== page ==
CNS PHOTO | PAUL HARING
Cardinal Marc Ouellet, perfect of the Congregation for Bishops, holds a copy of Pope Francis' encyclical Lumen Fidei (The Light of Faith) during a news conference at the Vatican July 5.
Presenting Pope Francis' new encyclical and acknowledging how much of it was prepared by retired Pope Benedict XVI, top Vatican officials hailed it as a unique expression of the development of papal teaching and unity in faith.
"It is a fortunate coincidence that this text was written, so to speak, by the hands of two popes," said Archbishop Gerhard Muller, prefect of the Congregation for the Doctrine of the Faith, at a news conference July 5 marking the release of Lumen Fidei (The Light of Faith).
"Notwithstanding the differences of style, sensibility and accent, anyone who reads this encyclical will immediately note the substantial continuity of the message of Pope Francis with the teaching of Pope Benedict XVI," Muller said.
Muller, along with Cardinal Marc Ouellet, prefect of the Congregation for Bishops, and Archbishop Rino Fisichella, president of the Pontifical Commission for Promoting New Evangelization, emphasized the collaboration of the two popes.
They also stressed their shared view of faith as a "common good," a gift that is transmitted and nourished by the Church, but is meant to be shared with all humanity.
Christians have an obligation, they said, to help others by proclaiming the Gospel, but also by living their faith in order to transform the world into a place of authentic brotherhood and care for the weakest.
Ouellet told reporters, "A pillar was lacking in Benedict XVI's trilogy on the theological virtues" begun with his encyclicals on love and on hope.
"Providence willed that this missing pillar should be both a gift from the pope emeritus to his successor and a symbol of unity."
Snippets from 'Lumen Fidei'
CATHOLIC NEWS SERVICE
VATICAN CITY – Here are excerpts from Pope Francis' encyclical, Lumen Fidei:
Those who believe, see; they see with a light that illumines their entire journey, for it comes from the risen Christ, the morning star which never sets.
Faith, tied as it is to conversion, is the opposite of idolatry; it breaks with idols to turn to the living God in a personal encounter.
Faith is not a private matter, a completely individualistic notion or a personal opinion: it comes from hearing, and it is meant to find expression in words and to be proclaimed.
Love and truth are inseparable. Without love, truth becomes cold, impersonal and oppressive for people's day-to-day lives.
Christian faith, inasmuch as it proclaims the truth of God's total love and opens us to the power of that love, penetrates to the core of our human experience.
Those who have opened their hearts to God's love, heard his voice and received his light cannot keep this gift to themselves. . . . Faith is passed on, we might say, by contact, from one person to another, just as one candle is lighted from another.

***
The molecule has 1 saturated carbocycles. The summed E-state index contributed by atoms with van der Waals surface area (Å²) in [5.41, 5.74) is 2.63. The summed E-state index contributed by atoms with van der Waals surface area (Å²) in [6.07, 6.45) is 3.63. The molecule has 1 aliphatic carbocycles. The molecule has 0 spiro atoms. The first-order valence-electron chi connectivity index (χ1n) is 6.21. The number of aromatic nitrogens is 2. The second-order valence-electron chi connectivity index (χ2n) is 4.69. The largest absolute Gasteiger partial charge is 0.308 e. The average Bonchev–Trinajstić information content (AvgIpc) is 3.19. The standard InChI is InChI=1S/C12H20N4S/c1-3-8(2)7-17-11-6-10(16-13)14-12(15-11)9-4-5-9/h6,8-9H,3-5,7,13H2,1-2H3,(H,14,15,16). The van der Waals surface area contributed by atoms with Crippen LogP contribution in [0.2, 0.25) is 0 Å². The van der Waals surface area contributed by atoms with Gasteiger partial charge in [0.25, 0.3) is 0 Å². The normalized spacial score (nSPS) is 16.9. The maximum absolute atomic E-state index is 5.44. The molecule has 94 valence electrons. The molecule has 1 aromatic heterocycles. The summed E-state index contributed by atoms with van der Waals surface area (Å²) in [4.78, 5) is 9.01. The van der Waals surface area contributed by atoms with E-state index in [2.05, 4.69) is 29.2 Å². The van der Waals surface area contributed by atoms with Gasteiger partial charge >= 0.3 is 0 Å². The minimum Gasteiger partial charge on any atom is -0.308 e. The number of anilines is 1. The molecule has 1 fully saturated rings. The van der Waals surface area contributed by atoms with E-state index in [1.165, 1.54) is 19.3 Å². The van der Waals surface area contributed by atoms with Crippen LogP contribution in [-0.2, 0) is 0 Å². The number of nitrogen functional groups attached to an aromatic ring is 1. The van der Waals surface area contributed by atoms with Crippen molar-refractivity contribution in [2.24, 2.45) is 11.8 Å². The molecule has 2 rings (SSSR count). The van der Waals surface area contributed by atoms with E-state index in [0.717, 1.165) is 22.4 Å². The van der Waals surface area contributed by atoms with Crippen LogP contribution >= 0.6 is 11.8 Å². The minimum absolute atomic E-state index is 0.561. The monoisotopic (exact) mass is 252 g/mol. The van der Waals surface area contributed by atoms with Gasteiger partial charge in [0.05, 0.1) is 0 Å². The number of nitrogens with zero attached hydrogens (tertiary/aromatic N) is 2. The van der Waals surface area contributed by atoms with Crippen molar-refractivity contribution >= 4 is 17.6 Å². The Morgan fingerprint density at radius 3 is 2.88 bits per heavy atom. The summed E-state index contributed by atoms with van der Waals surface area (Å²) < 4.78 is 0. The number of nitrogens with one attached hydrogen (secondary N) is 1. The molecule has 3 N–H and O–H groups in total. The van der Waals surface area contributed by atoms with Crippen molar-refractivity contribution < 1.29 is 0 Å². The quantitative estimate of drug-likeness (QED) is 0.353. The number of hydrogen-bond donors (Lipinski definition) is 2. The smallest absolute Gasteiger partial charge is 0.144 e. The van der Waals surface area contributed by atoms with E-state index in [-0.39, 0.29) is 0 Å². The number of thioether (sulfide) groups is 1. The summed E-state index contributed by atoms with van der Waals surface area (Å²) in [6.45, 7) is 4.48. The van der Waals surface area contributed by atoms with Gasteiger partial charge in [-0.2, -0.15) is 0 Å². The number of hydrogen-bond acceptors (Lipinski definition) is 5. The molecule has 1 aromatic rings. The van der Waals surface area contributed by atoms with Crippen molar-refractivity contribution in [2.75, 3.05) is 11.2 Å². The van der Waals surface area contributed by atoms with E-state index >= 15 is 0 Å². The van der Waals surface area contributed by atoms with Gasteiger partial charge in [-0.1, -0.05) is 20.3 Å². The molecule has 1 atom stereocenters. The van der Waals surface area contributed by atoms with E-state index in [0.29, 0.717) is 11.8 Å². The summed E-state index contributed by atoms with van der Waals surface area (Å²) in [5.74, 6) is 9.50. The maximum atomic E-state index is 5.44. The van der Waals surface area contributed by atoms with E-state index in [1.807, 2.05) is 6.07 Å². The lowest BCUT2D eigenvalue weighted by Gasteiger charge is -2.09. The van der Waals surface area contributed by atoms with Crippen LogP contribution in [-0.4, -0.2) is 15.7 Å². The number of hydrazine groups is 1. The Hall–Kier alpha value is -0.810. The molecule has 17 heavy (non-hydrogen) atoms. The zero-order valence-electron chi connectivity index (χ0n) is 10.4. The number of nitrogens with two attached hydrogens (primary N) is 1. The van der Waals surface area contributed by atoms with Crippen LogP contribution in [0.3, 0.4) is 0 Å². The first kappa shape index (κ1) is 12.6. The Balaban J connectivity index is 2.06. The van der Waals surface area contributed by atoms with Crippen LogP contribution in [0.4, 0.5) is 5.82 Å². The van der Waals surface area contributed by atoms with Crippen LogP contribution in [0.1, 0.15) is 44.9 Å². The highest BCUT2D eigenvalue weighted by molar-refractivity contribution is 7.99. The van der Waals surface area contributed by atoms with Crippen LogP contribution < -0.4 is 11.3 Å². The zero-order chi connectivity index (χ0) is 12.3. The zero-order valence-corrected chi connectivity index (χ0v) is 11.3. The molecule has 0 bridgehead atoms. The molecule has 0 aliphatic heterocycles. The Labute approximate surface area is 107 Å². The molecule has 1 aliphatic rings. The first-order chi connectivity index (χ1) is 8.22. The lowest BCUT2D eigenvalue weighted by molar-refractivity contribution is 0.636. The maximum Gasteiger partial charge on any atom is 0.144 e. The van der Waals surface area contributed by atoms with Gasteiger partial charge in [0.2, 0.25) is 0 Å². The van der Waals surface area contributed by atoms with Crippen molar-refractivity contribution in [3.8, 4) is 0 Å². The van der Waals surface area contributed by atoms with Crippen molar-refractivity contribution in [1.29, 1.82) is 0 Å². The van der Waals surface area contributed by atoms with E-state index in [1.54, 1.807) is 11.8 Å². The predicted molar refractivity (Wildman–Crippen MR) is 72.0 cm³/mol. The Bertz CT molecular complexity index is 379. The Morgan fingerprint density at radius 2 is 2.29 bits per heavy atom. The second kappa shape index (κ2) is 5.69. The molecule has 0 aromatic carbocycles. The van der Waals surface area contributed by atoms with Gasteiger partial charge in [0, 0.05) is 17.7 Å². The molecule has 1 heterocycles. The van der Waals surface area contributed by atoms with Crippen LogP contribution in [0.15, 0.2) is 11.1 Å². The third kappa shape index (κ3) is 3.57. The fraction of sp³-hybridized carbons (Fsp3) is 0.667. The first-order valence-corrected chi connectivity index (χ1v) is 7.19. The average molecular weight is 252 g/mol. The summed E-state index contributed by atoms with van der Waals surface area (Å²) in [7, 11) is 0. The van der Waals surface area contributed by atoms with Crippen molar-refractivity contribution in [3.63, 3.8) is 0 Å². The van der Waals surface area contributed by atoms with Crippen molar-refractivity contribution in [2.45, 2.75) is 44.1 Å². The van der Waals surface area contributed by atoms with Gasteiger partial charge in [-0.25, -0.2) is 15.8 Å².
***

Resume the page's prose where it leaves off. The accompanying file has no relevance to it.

Faith is not a light which scatters all our darkness, but a lamp which guides our steps in the night and suffices for the journey.
Pope Francis' decision to take up the work begun by Pope Benedict and add some of his own reflections, which he states explicitly in the encyclical, witnesses to their unity in faith, the Canadian cardinal said.
"The light of faith is passed from one pontiff to another like a baton in a relay, thanks to 'the gift of the apostolic succession.'"
The text of the finished encyclical, Ouellet said, reflects "much of Pope Benedict and all of Pope Francis."
Muller added, "This is not a patchwork encyclical."
The encyclical bears the signature only of Pope Francis, he said, because "we have only one pope. An encyclical is a papal document and it is Pope Francis' encyclical."
Fisichella said Pope Benedict "was not convinced he had to undertake the effort" of writing an encyclical on faith, but so many people insisted that he decided to write it and offer it to the Church at the end of the Year of Faith, which concludes in November.
"History had another idea," he said.
Fisichella said that while there are obvious echoes of Pope Benedict's teaching in the document, "it is fully the text of Pope Francis."
That can be seen in "the immediacy of the expressions used, the richness of the images to which he refers and the particularity of some of the citations of ancient and modern authors," he said.
Ouellet told reporters, "The encyclical presents the Christian faith as a light that comes from listening to the Word of God in history. It is a light that allows us to see the love of God at work, establishing his covenant with humankind."
Muller said that in the encyclical, and particularly "in the meditations that he offers us by way of his daily homilies, Pope Francis often reminds us that 'all is grace.'
"This affirmation, which in the face of all the complexities and contradictions of life might seem naive or abstract, is in fact an invitation to recognize the ultimate goodness of reality."